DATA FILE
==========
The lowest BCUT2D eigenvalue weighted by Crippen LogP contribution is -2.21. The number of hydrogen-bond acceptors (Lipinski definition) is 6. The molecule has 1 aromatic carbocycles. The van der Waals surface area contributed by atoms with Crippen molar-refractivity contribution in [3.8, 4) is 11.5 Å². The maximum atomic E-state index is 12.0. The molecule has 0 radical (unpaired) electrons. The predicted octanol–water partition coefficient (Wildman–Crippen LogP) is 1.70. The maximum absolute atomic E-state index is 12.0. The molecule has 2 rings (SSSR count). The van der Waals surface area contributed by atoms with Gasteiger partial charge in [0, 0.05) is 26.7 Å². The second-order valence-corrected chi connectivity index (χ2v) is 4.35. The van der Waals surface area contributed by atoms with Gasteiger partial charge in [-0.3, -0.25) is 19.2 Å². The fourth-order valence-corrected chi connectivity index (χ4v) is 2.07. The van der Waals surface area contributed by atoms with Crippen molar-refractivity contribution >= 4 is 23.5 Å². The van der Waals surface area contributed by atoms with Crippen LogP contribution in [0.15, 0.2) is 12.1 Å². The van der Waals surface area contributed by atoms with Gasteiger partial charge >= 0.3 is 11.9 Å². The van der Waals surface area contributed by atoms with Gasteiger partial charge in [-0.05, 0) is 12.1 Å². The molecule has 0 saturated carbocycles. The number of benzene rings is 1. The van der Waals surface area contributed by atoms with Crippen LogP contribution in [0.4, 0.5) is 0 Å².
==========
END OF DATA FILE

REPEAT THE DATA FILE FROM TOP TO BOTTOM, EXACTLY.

The lowest BCUT2D eigenvalue weighted by Crippen LogP contribution is -2.21. The number of hydrogen-bond acceptors (Lipinski definition) is 6. The molecule has 1 aromatic carbocycles. The van der Waals surface area contributed by atoms with Crippen molar-refractivity contribution in [3.8, 4) is 11.5 Å². The maximum atomic E-state index is 12.0. The molecule has 0 radical (unpaired) electrons. The predicted octanol–water partition coefficient (Wildman–Crippen LogP) is 1.70. The maximum absolute atomic E-state index is 12.0. The molecule has 2 rings (SSSR count). The van der Waals surface area contributed by atoms with Gasteiger partial charge in [0, 0.05) is 26.7 Å². The second-order valence-corrected chi connectivity index (χ2v) is 4.35. The van der Waals surface area contributed by atoms with Gasteiger partial charge in [-0.3, -0.25) is 19.2 Å². The fourth-order valence-corrected chi connectivity index (χ4v) is 2.07. The van der Waals surface area contributed by atoms with Crippen molar-refractivity contribution >= 4 is 23.5 Å². The van der Waals surface area contributed by atoms with Crippen LogP contribution in [0.15, 0.2) is 12.1 Å². The van der Waals surface area contributed by atoms with Gasteiger partial charge >= 0.3 is 11.9 Å². The van der Waals surface area contributed by atoms with Gasteiger partial charge in [-0.05, 0) is 12.1 Å². The molecule has 0 saturated carbocycles. The number of benzene rings is 1. The van der Waals surface area contributed by atoms with Crippen LogP contribution in [0.4, 0.5) is 0 Å².